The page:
The stock market has new winners - and losers - every day. In some cases, losing companies are suffering from company-specific events, and these are being factored into the stocks' prices by the market. But this is not always the case; sometimes losing stocks are just being brought down by peers that are experiencing problems or feeling the pain of a poor economic outlook. As a result, some losing stocks are ripe for appreciation.

If you look at stocks that have hit 52-week lows, deciding which ones have potential requires an investigation of the economy, the company's industry and any company-specific issues. That said, any stock that hits a fresh 52-week low or one that is below 50% of its 52-week high is worth an initial look. Here we check out six stocks that are hitting rock bottom.

IN PICTURES: 8 Ways To Survive A Market Downturn

Company Industry Market Cap 52-Week Range Current Price
Toyota Motor Corp. (NYSE:TM) Auto Manufacturer 104.11B $61.00-$93.90 $60.39
Royal Bank of Canada (NYSE:RY) Banking 60.09B $41.79-$62.20 $41.78
Walgreen Co. (NYSE:WAG) Drug Stores 28.54B $30.63-$46.33 $32.09
Credit Suisse Group (NYSE:CS) Banking 25.66B $21.71-$46.17 $21.25
Thomson Reuters (NYSE:TRI) Technology 21.56B $25.84-$40.66 $26.06
Panasonic Corporation (NYSE:PC) Electronic Equipment 20.73B $8.47-$14.66 $8.45

Conclusion
These stocks are hitting lows in their 52-week trading ranges. In some cases, this can mean big potential for investors, but it's up to you to analyze these companies' financials and decide whether they are ripe for appreciation or just falling knives. A fresh 52-week low is a good signal to screen potential investments, but it should not be the data on which investment decisions are based. (Value investing may seem fool-proof, but it carries more risk than you might know. To learn more, check out Buy High, Sell Much Higher.)

Use the Investopedia Stock Simulator to trade the stocks mentioned in this stock analysis, risk free!

Related Articles
  1. Stock Analysis

    Why the Bullish Are Turning Bearish

    Banks are reducing their targets for the S&P 500 for 2016. Here's why.
  2. Stock Analysis

    How to Find Quality Stocks Amid the Wreckage

    Finding companies with good earnings and hitting on all cylinders in this environment, although possible, is not easy.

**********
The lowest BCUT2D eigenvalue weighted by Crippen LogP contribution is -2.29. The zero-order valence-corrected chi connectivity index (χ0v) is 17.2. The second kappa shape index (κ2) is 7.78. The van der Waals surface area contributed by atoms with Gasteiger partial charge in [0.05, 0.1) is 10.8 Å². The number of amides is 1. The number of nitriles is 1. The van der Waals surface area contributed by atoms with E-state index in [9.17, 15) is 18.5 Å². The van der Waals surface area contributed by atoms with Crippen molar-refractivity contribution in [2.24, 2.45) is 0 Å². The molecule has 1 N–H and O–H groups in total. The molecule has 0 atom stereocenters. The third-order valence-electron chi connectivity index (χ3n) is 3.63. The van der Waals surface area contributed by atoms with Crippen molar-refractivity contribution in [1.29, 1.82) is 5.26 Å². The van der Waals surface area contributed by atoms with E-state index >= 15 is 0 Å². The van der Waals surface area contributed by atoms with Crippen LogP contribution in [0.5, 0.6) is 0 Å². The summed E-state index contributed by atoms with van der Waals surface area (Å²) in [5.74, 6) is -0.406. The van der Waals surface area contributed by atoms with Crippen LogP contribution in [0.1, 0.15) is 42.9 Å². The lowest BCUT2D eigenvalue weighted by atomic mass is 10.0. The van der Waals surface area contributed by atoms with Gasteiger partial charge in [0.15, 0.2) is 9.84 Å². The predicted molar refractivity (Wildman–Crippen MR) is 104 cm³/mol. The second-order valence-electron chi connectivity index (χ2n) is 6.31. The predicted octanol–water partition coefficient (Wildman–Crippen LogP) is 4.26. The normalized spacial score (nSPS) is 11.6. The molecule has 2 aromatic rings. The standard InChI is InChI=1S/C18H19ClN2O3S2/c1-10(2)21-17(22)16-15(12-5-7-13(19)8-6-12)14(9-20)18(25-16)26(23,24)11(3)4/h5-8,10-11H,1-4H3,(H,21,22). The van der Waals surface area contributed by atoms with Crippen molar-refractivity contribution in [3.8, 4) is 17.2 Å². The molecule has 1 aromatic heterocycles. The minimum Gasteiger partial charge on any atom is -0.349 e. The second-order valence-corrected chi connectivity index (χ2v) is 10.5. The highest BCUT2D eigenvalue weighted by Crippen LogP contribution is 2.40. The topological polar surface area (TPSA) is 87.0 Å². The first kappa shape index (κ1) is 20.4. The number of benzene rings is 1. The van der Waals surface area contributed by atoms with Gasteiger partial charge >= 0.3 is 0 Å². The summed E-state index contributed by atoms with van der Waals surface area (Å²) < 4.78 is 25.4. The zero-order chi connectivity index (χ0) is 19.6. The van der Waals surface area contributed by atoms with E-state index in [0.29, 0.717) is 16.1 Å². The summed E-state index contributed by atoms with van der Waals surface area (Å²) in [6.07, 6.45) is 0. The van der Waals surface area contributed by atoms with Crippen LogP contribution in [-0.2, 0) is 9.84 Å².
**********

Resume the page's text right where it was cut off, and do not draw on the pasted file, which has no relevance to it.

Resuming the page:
3. Investing News

    What You Can Learn from Carl Icahn's Mistakes

    Carl Icahn has been a stellar performer in the investment world for decades, but following his lead these days could be dangerous.
  4. Stock Analysis

    Analyzing Altria's Return on Equity (ROE) (MO)

    Learn about Altria Group's return on equity (ROE) and analyze net profit margin, asset turnover and financial leverage to determine what is causing its high ROE.
  5. Investing News

    Icahn's Bet on Cheniere Energy: Should You Follow?

    Investing legend Carl Icahn continues to lose money on Cheniere Energy, but he's increasing his stake. Should you follow his lead?
  6. Stock Analysis

    Analyzing Google's Return on Equity (ROE) (GOOGL)

    Learn about Alphabet's return on equity. How has its ROE changed over time, how does it compare to its peers and what factors are driving ROE for the company?
  7. Investing News

    Is Buffett's Bet on Oil Right for You? (XOM, PSX)

    Oil stocks are getting trounced, but Warren Buffett still likes one of them. Should you follow the leader?
  8. Investing News

    Chipotle Served with Criminal Probe

    Chipotle's beat muted expectations and got a clear bill from the CDC, but it now appears that an investigation into its E.coli breakout has expanded.
  9. Stock Analysis

    Analyzing Sprint Corp's Return on Equity (ROE) (S)

    Learn about Sprint's return on equity. Find out why its ROE is negative and how asset turnover and financial leverage impact ROE relative to Sprint's peers.
  10. Stock Analysis

    Why Alphabet is the Best of the 'FANGs' for 2016

    Alphabet just impressed the street, but is it the best FANG stock?
RELATED FAQS
  1. How do dividends affect retained earnings?

    When a company issues a cash dividend to its shareholders, the retained earnings listed on the balance sheet are reduced ... Read Full Answer >>
  2. What is the difference between called-up share capital and paid-up share capital?

    The difference between called-up share capital and paid-up share capital is investors have already paid in full for paid-up ... Read Full Answer >>
  3. Why would a corporation issue convertible bonds?

    A convertible bond represents a hybrid security that has bond and equity features; this type of bond allows the conversion ... Read Full Answer >>
  4. How does additional paid in capital affect retained earnings?

    Both additional paid-in capital and retained earnings are entries under the shareholders' equity section of a company's balance ... Read Full Answer >>
  5. What types of capital are not considered share capital?

    The money a business uses to fund operations or growth is called capital, and there are a number of capital sources available. ... Read Full Answer >>
  6. What is the difference between issued share capital and subscribed share capital?

    The difference between subscribed share capital and issued share capital is the former relates to the amount of stock for ... Read Full Answer >>
COMPANIES IN THIS ARTICLE
Trading Center